DeSantis tests limits of his combative style in Disney feud

Apr 24, 2022, 4:19 AM | Updated: Apr 25, 2022, 8:57 am
FILE - In this Jan. 9, 2019, photo, guests watch a show near a statue of Walt Disney and Micky Mous...

FILE - In this Jan. 9, 2019, photo, guests watch a show near a statue of Walt Disney and Micky Mouse in front of the Cinderella Castle at the Magic Kingdom at Walt Disney World in Lake Buena Vista, part of the Orlando area in Fla. Florida's Republican Gov. Ron DeSantis' decision to punish Disney World, took his fighter mentality to a new level. In retribution for Disney's criticism of a new state law condemned by critics as "Don't Say Gay," DeSantis signed legislation on Friday, April 23, 2022, stripping the theme park of a decades-old special agreement that allowed it to govern itself. (AP Photo/John Raoux, File)

(AP Photo/John Raoux, File)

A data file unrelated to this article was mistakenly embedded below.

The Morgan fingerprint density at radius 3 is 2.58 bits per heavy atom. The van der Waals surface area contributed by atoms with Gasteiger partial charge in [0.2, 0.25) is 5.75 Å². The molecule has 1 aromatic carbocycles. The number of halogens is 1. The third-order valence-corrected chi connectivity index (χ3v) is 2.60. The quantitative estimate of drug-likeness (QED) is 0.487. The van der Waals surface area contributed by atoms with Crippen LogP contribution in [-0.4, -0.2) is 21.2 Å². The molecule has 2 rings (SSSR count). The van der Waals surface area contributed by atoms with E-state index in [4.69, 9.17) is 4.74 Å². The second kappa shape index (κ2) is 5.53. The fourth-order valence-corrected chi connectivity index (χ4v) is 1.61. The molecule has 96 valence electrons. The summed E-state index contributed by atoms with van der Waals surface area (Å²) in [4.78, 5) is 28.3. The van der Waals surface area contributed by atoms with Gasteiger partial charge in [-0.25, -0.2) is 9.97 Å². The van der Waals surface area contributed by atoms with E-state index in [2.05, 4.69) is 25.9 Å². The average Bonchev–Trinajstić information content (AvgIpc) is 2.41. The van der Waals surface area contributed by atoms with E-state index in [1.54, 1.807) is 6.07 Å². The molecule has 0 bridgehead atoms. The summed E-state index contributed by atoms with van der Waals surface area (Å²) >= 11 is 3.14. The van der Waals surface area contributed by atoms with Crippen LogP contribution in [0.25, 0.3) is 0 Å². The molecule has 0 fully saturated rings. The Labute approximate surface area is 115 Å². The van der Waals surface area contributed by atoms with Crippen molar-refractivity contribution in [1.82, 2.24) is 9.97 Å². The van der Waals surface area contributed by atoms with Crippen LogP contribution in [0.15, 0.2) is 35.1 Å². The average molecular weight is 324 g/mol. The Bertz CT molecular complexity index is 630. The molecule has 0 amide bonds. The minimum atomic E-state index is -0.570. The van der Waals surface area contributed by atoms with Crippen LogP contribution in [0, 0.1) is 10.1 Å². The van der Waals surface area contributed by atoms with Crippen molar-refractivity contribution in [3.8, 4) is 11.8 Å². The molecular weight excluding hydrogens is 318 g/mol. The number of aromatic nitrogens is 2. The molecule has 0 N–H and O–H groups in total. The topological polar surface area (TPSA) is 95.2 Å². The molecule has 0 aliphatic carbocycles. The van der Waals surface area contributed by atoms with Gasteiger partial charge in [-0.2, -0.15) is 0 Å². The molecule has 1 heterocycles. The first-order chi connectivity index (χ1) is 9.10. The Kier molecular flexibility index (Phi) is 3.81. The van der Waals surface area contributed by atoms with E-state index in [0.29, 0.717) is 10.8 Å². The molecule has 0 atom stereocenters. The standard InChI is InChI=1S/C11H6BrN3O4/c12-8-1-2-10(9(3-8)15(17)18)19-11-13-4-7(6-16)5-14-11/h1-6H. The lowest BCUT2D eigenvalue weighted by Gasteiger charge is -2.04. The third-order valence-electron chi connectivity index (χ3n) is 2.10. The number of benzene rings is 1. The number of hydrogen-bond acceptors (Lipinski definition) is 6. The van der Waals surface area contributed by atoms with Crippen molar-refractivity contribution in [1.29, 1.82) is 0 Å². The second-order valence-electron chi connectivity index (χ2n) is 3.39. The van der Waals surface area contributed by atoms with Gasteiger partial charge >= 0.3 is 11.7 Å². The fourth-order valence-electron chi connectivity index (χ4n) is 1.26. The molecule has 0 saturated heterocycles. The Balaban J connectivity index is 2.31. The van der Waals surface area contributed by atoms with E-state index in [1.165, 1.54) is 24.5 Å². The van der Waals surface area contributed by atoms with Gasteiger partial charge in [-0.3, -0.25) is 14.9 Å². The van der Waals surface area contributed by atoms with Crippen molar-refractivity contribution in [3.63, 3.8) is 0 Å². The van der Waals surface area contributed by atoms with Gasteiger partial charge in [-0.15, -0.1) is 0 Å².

TALLAHASSEE, Fla. (AP) — Florida Gov. Ron DeSantis ‘ deepening feud with Walt Disney World is testing the limits of his combative leadership style while sending an unmistakable message to his rivals that virtually nothing is off limits as he plots his political future.

The 43-year-old Republican has repeatedly demonstrated an acute willingness to fight over the course of his decadelong political career. He has turned against former aides and rejected the GOP Legislature’s rewrite of congressional maps, forcing lawmakers to accept a version more to his liking and prompting voting rights groups to sue. He’s also leaned into simmering tensions with Donald Trump, which is notable for someone seeking to lead a party where loyalty to the former president is a requirement.